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Council votes for resolution supporting Marsy’s Law, a proposed crime-victim rights amendment

The state House on Monday overwhelmingly approved Pennsylvania's version of Marsy's Law. The proposed constitutional amendment is now in the state Senate.

Jennifer Storm, who heads the state's Office of Victim Advocate, testified before Philadelphia City Council on Thursday, April 11, 2019, in favor of a Council resolution urging support for Marsy's Law.
Jennifer Storm, who heads the state's Office of Victim Advocate, testified before Philadelphia City Council on Thursday, April 11, 2019, in favor of a Council resolution urging support for Marsy's Law.Read moreJULIE SHAW / Staff

Philadelphia City Council on Thursday approved a resolution urging the state legislature to pass Marsy’s Law, which would give crime victims or their families legal rights if they are not notified of major developments in criminal proceedings, such as plea deals for defendants in violent crimes.

Councilwomen Blondell Reynolds Brown and Cherelle L. Parker introduced the resolution last week. “Crime victims deserve to be treated with respect and to have their voices heard throughout every step of the process," Brown said Thursday.

The state House on Monday approved a version of Marsy’s Law by 190-8. The bill is now before the Senate.

Under the law, victims or their advocates could petition courts for reconsideration of sentences if they or their families were not notified of a negotiated plea deal.

Advocates want Marsy’s Law enshrined as a constitutional amendment, saying the current state law, the Pennsylvania Crime Victims Act, is toothless. The act already requires a district attorney’s office to notify victims in personal-injury crimes of significant decisions.

For the state constitution to be amended, a bill must pass in two consecutive legislative sessions before being added as a ballot referendum question. The Marsy’s Law bill unanimously passed both the House and Senate in the last session.

Jennifer Storm, who heads the state’s Office of Victim Advocate, testified at Thursday’s Council session, saying that in the state, “yes, victims of crime have rights. We have good rights in our commonwealth. The problem is, we have no remedy for when those rights are violated, so I would ask you: If there is no legal way to uphold your right, do you really have a right?”

In Philadelphia, under District Attorney Larry Krasner, a former criminal defense attorney who took office in January 2018, the office violated the state Crime Victims Act when it failed to notify victims or their families of plea deals in violent crimes or failed to let them know when it asked a judge to remove a killer from death row.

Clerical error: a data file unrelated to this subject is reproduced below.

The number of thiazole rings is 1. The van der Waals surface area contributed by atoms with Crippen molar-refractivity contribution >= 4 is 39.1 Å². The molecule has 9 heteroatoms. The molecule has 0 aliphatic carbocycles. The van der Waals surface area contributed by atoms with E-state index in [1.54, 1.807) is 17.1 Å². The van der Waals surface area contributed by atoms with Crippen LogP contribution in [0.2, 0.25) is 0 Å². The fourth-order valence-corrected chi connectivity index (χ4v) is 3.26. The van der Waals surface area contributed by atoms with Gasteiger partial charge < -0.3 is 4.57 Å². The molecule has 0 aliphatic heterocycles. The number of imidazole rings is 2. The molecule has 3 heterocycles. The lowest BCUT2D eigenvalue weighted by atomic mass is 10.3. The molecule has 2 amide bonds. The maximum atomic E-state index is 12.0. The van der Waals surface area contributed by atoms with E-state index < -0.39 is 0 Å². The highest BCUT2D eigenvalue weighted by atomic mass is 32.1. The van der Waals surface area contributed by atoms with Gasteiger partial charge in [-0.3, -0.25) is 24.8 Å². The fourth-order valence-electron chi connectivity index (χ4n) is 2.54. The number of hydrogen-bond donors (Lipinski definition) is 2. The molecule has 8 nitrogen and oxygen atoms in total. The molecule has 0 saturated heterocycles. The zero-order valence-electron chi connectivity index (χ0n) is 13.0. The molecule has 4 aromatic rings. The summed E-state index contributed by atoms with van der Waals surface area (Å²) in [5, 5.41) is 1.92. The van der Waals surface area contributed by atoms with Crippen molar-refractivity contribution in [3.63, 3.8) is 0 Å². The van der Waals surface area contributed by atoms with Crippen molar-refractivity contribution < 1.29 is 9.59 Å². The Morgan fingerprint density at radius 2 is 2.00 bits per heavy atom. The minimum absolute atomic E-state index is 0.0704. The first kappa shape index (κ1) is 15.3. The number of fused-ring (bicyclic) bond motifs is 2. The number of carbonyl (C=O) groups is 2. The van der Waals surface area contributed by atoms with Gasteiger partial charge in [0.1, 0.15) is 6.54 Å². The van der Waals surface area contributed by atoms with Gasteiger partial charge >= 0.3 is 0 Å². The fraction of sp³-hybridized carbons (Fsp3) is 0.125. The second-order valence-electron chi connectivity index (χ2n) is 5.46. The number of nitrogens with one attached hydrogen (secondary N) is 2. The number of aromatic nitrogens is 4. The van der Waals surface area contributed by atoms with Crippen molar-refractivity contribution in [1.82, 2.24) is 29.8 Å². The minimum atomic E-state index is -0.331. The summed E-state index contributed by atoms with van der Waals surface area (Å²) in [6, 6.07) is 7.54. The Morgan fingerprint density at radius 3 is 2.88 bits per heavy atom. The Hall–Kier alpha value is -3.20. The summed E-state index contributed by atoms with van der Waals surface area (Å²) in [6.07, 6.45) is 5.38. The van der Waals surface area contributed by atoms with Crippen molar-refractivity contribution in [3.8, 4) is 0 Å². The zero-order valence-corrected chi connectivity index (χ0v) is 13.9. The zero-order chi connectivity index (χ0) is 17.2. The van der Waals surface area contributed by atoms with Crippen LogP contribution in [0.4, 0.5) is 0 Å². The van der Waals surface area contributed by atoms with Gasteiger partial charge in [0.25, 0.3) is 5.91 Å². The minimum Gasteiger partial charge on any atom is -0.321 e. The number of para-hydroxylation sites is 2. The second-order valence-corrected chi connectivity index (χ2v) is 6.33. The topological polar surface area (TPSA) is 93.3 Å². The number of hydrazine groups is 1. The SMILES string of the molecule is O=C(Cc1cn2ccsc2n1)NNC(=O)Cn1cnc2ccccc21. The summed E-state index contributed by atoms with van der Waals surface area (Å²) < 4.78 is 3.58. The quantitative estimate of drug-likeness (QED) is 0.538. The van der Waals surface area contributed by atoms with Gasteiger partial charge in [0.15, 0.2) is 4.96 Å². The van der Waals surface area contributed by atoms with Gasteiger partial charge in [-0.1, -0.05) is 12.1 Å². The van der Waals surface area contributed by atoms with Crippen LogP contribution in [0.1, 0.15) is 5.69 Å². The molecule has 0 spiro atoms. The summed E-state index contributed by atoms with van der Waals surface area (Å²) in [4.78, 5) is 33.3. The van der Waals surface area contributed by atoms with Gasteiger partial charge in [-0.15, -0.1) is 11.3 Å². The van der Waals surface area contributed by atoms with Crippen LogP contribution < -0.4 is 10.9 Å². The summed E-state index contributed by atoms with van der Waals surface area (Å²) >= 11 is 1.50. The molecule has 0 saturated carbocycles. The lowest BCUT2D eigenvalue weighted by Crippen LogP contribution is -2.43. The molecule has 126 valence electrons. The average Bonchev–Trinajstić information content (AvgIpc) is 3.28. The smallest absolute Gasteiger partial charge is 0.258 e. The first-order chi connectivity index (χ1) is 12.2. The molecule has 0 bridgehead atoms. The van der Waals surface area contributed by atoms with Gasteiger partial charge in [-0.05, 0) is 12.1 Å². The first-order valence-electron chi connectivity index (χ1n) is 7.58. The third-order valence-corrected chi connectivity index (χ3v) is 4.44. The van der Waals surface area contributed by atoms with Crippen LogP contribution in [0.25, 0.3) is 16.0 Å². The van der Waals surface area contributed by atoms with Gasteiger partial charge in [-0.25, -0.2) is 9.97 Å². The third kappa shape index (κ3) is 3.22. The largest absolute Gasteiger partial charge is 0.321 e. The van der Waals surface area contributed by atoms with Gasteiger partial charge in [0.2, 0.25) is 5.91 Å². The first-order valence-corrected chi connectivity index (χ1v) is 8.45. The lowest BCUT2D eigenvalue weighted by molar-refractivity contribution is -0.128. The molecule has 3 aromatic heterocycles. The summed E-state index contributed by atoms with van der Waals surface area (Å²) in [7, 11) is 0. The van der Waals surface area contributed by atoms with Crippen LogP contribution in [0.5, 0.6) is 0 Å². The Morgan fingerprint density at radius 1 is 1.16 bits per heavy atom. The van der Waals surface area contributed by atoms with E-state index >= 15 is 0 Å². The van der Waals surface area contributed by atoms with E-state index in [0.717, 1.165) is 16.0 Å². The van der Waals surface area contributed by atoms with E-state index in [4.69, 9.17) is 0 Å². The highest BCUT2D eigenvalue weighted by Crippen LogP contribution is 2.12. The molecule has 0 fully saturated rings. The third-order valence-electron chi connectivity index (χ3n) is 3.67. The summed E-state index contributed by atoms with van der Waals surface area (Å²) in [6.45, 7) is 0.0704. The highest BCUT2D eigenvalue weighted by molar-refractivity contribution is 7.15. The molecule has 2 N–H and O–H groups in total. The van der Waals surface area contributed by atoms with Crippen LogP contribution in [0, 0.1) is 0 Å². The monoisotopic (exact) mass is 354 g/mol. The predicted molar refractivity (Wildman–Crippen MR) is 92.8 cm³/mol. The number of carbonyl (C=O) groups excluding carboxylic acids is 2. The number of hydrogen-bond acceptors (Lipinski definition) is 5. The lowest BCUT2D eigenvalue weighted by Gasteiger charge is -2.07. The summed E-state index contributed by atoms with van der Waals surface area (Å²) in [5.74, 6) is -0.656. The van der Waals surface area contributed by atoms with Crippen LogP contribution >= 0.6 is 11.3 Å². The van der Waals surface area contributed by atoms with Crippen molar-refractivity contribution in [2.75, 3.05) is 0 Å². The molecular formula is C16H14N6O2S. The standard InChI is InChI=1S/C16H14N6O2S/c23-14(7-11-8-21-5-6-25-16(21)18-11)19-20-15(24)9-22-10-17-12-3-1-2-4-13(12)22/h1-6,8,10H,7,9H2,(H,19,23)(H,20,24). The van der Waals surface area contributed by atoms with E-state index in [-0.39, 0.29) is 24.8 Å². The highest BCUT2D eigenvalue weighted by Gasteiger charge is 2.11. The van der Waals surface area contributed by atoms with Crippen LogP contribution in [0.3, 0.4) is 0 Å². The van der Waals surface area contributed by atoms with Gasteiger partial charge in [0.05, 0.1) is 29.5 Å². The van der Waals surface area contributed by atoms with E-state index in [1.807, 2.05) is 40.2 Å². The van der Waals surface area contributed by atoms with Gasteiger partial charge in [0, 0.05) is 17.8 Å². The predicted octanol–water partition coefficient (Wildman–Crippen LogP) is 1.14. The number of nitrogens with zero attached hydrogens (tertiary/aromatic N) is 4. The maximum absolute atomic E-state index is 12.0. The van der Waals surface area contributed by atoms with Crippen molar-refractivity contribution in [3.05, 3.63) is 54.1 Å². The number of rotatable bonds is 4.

In one case, the office didn’t notify victim Mike Poeng, a West Philadelphia store owner who was nearly killed by a man wielding an AK-47 assault-style rifle during an attempted robbery, that it offered gunman Jovaun Patterson a plea deal of 3½ to 10 years in prison. Poeng heard about the November plea deal and sentencing before Common Pleas Court Judge Rayford Means from an Inquirer reporter.

Storm has said that if Marsy’s Law were in effect, she could have motioned the judge to reconsider the sentence. The judge would then have been required to hold another hearing, which could have resulted in the same outcome, but at least the victim would have had a say, Storm has said.

Critics, including the American Civil Liberties Union of Pennsylvania, say enshrining victim rights in the constitution would come at the expense of defendants.

"By equating victims’ rights with defendants’ rights, supporters of Marsy’s Law do not understand why protections for people accused of crimes exist in the constitution,” Elizabeth Randol, legislative director of the ACLU, said in a statement. “The accused is facing a government, with all of its resources, that is trying to deprive that person of their liberty — and possibly their life.”

Parker said in a news release: “Elevating victims’ rights is not a zero-sum game. In no way, shape, or form does it diminish the rights of the accused and convicted. At the same time, survivors not only deal with the emotional, physical, and sometimes financial toll of a violent crime, but they also face a daunting criminal justice system.”

Storm said that 41 states, not including Pennsylvania, already have constitutional rights for victims, including 11 that have adopted a version of Marsy’s Law.

This week is National Crime Victims’ Rights Week.